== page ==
Christian Conflict with the Liberal State Is by Design by James Hitchcock
Upon issuance, the Obama administration’s requirements concerning health insurance were immediately recognized as a threat to religious liberty. Less obvious is the fact that such infringements, and many that will be far worse, are endemic to the modern welfare state and were bound to emerge sooner or later.
To begin with, there is the king’s shilling. If private institutions accept money from the government, and come to depend on those subsidies to survive, the government will inevitably claim oversight, as to some extent it must, since the recipients of public money must be held accountable for how they use it.
The subsidies are to some degree deliberately offered as a temptation, since the welfare state tolerates agencies of private charity only reluctantly, and through subsidies it increasingly draws those charities into its net, giving them funds far beyond what they could themselves obtain and thereby subjecting them to government scrutiny.
The scope of economic welfare continually expands. In the beginning it was merely the “safety net”—aid to people temporarily unemployed or too old or sick to work. But eventually it created a class of people who depend on such support for their entire lives, who become the state’s permanent wards.
Even more important, the liberal idea of “welfare” also continually expands, in accord with continually evolving, wholly secular, concepts of the good life. Liberalism is left with only one absolute—an infinitely malleable concept of “health”—and access to contraceptives falls under that rubric. An unwanted pregnancy is viewed as a medical disorder even if it poses no physical threat to the pregnant woman.
This is because the welfare state now undertakes responsibility for the individual’s entire well-being. In the ideal liberal society, a wise and benign government, through the judicious use of both carrot and stick, would nudge people towards realizing their “full potential,” to which an unplanned pregnancy could be an obstacle.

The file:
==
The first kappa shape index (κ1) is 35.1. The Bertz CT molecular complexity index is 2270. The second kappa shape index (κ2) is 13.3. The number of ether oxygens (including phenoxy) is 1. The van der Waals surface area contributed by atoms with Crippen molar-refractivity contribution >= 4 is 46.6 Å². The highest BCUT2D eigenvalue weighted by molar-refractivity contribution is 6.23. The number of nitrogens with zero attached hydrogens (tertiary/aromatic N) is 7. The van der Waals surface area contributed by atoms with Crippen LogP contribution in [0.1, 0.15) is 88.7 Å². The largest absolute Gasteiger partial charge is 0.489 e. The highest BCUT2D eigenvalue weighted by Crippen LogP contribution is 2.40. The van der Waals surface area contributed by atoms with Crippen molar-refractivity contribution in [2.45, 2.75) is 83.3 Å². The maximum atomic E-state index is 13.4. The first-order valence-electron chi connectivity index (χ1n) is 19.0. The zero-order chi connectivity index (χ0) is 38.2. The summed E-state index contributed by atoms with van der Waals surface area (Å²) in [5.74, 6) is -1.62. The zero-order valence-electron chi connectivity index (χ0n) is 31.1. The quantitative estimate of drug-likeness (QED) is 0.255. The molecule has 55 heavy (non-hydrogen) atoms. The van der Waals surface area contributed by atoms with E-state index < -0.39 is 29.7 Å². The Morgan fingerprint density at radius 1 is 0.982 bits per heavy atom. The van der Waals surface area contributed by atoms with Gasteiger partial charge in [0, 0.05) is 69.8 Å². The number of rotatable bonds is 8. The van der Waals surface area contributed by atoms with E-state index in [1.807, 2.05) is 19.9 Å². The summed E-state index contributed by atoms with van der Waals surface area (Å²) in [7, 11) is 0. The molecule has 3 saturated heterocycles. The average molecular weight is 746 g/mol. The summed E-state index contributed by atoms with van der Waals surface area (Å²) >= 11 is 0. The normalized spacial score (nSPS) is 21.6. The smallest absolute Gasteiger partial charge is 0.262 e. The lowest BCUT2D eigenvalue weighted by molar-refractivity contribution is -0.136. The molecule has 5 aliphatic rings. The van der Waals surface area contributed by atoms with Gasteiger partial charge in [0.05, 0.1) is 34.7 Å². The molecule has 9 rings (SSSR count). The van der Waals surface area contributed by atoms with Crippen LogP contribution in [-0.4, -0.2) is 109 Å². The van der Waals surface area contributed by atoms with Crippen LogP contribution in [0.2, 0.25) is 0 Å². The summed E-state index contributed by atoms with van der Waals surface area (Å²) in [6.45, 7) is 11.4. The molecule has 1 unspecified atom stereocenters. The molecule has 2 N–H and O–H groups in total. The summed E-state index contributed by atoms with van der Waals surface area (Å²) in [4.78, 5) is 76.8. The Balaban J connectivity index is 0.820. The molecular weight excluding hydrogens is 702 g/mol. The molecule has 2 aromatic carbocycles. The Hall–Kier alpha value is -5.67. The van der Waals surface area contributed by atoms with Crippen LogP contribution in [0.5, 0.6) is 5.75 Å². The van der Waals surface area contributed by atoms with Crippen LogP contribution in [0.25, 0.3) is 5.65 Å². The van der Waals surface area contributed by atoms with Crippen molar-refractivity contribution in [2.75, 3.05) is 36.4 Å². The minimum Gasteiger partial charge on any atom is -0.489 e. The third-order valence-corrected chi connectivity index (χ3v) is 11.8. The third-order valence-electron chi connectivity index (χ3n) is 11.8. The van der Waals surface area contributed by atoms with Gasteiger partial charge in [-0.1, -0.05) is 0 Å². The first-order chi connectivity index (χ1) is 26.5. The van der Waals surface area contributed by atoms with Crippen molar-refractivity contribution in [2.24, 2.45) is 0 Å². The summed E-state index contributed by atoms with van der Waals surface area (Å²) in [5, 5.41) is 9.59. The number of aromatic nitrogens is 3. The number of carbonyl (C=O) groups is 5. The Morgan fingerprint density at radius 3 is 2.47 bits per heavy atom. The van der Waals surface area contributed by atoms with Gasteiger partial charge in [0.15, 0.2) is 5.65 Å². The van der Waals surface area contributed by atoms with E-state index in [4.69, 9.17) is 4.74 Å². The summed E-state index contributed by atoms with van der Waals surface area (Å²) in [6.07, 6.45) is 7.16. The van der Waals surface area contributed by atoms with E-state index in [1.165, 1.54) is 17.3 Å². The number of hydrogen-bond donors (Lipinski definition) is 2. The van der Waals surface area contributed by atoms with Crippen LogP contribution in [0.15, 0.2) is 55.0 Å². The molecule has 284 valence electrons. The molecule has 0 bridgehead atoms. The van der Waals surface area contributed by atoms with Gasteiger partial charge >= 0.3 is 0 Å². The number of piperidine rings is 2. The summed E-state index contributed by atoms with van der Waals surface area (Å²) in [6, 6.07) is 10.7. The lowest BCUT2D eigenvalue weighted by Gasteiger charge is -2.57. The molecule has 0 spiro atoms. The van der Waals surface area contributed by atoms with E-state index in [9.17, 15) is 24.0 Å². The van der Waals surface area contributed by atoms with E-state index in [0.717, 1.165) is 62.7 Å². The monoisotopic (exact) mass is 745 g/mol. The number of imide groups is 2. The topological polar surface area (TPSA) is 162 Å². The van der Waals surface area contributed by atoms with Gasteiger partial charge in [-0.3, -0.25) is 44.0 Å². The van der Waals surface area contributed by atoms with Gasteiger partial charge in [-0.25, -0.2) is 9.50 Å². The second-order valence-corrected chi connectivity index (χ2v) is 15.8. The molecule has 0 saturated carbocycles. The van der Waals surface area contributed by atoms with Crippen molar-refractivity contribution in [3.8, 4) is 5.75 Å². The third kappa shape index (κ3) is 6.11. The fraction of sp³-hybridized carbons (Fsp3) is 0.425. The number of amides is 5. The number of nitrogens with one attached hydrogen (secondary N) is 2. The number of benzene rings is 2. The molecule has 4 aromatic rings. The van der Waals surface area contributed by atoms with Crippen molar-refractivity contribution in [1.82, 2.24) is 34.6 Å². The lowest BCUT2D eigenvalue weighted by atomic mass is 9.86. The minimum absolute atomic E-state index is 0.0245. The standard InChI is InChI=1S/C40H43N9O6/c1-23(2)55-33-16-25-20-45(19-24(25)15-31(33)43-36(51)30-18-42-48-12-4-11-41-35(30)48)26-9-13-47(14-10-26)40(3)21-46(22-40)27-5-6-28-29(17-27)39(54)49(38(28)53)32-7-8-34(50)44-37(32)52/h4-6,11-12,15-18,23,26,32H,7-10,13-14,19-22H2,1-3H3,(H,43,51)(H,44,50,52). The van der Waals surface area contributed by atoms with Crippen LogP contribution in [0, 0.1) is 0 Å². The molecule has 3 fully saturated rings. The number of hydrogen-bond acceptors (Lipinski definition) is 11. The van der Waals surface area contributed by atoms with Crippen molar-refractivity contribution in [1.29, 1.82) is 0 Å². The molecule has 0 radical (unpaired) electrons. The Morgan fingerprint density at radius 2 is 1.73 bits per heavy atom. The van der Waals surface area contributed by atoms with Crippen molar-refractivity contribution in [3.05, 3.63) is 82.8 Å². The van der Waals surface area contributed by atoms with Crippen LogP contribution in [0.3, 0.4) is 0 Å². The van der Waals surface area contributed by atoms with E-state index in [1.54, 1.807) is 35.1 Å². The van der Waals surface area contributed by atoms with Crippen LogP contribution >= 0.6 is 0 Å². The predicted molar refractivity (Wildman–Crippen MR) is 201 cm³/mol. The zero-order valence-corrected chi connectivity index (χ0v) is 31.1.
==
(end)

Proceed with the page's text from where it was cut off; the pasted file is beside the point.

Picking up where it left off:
Much of education already embodies this liberal program, having shifted its primary purpose from imparting knowledge to inculcating the proper attitudes towards things ranging from sexual behavior to smoking to gender identity. Religion is excluded, because most liberals doubt whether religious belief fosters personal well-being, and many think it impedes it.
As the education wars show, the liberal state’s claim of responsibility for people’s total welfare inevitably turns all moral questions into political issues. In theory, the liberal state espouses moral relativism in the name of personal freedom. But such a position is not sustainable, because decisions have to be made. Liberals see the state, when properly ordered, as itself embodying normative values, and as possessing the ability to “help” those people and institutions that do not share the liberal vision of the good life, and the authority to correct them if necessary.
Sexual morality is the principal flashpoint of the culture wars, and here there can be no legitimate dissent from liberal orthodoxy. People are expected to be both “sexually active” and free from the prospect of having children; thus, contraceptives must always be available, and abortion is a free “choice” except when people make the wrong choice. Medical personnel are now threatened with the rescinding of “conscience clauses,” which currently protect them from having to participate in procedures they deem immoral, and government at all levels is increasingly punitive towards people who do not accept homosexuality.
Following the present liberal trajectory, government agencies will, in time, tell churches that they must ordain women, order clergy to officiate at homosexual “weddings,” and regulate the begetting of children in various ways. Churches and even families will be monitored to ensure that they do not inculcate “unhealthy” attitudes in their members.
The conflict over health insurance is an early battle in what may not be a terribly long war. The welfare state has revealed itself as soft totalitarianism, and it is very uncertain whether it can be controlled, or even whether the citizens have the will to try.
—James Hitchcock, for the editors
James Hitchcock is Professor emeritus of History at St. Louis University in St. Louis. He and his late wife Helen have four daughters. His most recent book is the two-volume work, The Supreme Court and Religion in American Life (Princeton University Press, 2004). He is a senior editor of Touchstone.
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